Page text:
Some annoying gameplay niggles remain. Our target indicator tends to get lost in the visual noise - it needs to be much brighter and a totally different colour - while there's no sniff of a radar or wingman commands. The pacing is undeniably still lumpy and uneven; with some engrossing dogfights interrupted by cutscenes whereas other sections seem to drag on without the ability to restock ammunition mid-mission (even though your carrier is only a few kilometres away). Depressingly, we're once again forced into that annoyingly sluggish torpedo bomber during mission seven: a gutless cop-out considering that Born Ready could have let us use the 'Marauder' Strike Suit variant this time around. Crucially, though, these flaws are now just hiccups in a consistently enjoyable experience.

Except for the final mission. It's awful, off-kilter, deeply boring and may deter you from experiencing some of the different endings. At least it's short, but I'm afraid that our impending Editor's Choice Award has just deflated like a balloon and flopped out of the window.

Strike Suit Zero: Director's Cut Review | Space Combat Reborn On PS4 & Xbox One

Vive la difference. What looks oddly childish in concept art looks great in practice

As a Director's Cut, this new version also expands and improves upon the storyline, which I originally described as "an amateur dramatic performance of Project Sylpheed." Some new voice actors and dialogue does a much better job of expanding on the backstory and motivations behind the leading characters (notably the enigmatic puppet master Control and obsessive Commander Bowman), but still tries to cram far too many big ideas into its undeniably short runtime. Indeed, the real value stems from replaying missions for upgrades, rankings and leaderboard runs, as opposed to a lengthy campaign.

So it's good that the £15 asking price also includes the Heroes Of The Fleet DLC, then. These challenging standalone scenarios are great for skilled players, but I can't help but wish that Strike Suit Infinity had been included instead, thus adding infinitely-replayable score attack into the mix and increasing longevity tenfold. Ultimately I won't look a gift horse in the mouth, and reckon that genre fans will get bang for their buck.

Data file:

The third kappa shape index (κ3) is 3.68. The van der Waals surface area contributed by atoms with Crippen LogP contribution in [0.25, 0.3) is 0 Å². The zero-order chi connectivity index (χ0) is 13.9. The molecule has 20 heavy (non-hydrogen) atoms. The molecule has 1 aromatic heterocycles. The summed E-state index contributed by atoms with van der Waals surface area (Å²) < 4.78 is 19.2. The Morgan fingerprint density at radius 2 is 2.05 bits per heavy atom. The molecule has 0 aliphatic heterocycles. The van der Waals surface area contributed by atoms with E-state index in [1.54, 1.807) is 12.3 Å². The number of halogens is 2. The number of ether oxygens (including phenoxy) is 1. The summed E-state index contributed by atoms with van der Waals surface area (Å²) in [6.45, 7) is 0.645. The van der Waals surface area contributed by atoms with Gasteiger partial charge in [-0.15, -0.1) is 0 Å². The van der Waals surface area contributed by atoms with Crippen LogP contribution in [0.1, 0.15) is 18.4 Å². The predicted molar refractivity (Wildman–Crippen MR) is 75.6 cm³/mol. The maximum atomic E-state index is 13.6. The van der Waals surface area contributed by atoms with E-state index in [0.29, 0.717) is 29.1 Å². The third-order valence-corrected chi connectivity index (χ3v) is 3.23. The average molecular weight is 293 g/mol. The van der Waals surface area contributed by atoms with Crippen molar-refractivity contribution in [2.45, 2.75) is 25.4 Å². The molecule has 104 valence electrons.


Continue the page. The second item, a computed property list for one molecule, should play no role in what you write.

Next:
• Fun, hectic and replayable arcade space dogfighting
  • Infinitely improved mech controls and rebalanced campaign make the Strike Suit relevant and potent
  • Numerous considerate tweaks and edits - from gameplay to storyline
  • Ravishing overhauled visuals and art style reboot
  • Paul Ruskay's soundtrack is still a thing of haunting beauty


  • Atrocious final mission, lumpy pacing and niggly holdover flaws
  • Controls can't be manually rebound, initial learning curve
  • Frame rate chugs during capital ship explosions (i.e. frequently)

The Short Version: More an overhaul than a director's cut, Strike Suit Zero's console debut feels like the definitive version of Born Ready's space sim: the game we all wanted it to be. Empowering mech handling and rebalanced gameplay makes a universe of difference, turning frustration into fun and challenging action in the main.

Piloting a ridiculously awesome space mech is finally as good as it looks. And it looks even prettier now.

Strike Suit Zero: Director's Cut Review | Space Combat Reborn On PS4 & Xbox One